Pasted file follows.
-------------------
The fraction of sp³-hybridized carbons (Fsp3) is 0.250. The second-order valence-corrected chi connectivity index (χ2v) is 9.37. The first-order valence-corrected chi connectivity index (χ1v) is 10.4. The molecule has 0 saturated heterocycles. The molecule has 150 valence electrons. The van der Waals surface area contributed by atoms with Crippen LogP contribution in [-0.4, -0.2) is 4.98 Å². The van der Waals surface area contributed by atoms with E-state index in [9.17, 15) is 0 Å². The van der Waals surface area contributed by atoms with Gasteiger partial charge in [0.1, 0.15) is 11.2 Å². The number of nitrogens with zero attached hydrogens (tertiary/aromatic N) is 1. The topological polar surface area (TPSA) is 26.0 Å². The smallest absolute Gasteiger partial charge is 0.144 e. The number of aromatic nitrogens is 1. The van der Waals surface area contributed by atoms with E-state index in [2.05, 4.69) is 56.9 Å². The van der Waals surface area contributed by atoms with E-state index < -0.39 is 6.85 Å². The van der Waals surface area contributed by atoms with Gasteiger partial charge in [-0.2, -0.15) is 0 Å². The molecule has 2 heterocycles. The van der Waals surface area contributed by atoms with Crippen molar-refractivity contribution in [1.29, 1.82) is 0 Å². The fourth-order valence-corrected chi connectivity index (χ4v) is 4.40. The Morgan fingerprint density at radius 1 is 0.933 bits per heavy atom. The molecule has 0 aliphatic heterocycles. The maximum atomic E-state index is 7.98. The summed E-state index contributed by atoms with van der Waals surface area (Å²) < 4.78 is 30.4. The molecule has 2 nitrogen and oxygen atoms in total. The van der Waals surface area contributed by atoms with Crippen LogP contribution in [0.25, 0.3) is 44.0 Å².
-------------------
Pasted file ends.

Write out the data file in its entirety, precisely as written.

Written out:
The fraction of sp³-hybridized carbons (Fsp3) is 0.250. The second-order valence-corrected chi connectivity index (χ2v) is 9.37. The first-order valence-corrected chi connectivity index (χ1v) is 10.4. The molecule has 0 saturated heterocycles. The molecule has 150 valence electrons. The van der Waals surface area contributed by atoms with Crippen LogP contribution in [-0.4, -0.2) is 4.98 Å². The van der Waals surface area contributed by atoms with E-state index in [9.17, 15) is 0 Å². The van der Waals surface area contributed by atoms with Gasteiger partial charge in [0.1, 0.15) is 11.2 Å². The number of nitrogens with zero attached hydrogens (tertiary/aromatic N) is 1. The topological polar surface area (TPSA) is 26.0 Å². The smallest absolute Gasteiger partial charge is 0.144 e. The number of aromatic nitrogens is 1. The van der Waals surface area contributed by atoms with E-state index in [2.05, 4.69) is 56.9 Å². The van der Waals surface area contributed by atoms with E-state index < -0.39 is 6.85 Å². The van der Waals surface area contributed by atoms with Gasteiger partial charge in [-0.2, -0.15) is 0 Å². The molecule has 2 heterocycles. The van der Waals surface area contributed by atoms with Crippen molar-refractivity contribution in [1.29, 1.82) is 0 Å². The fourth-order valence-corrected chi connectivity index (χ4v) is 4.40. The Morgan fingerprint density at radius 1 is 0.933 bits per heavy atom. The molecule has 0 aliphatic heterocycles. The maximum atomic E-state index is 7.98. The summed E-state index contributed by atoms with van der Waals surface area (Å²) < 4.78 is 30.4. The molecule has 2 nitrogen and oxygen atoms in total. The van der Waals surface area contributed by atoms with Crippen LogP contribution in [0.25, 0.3) is 44.0 Å².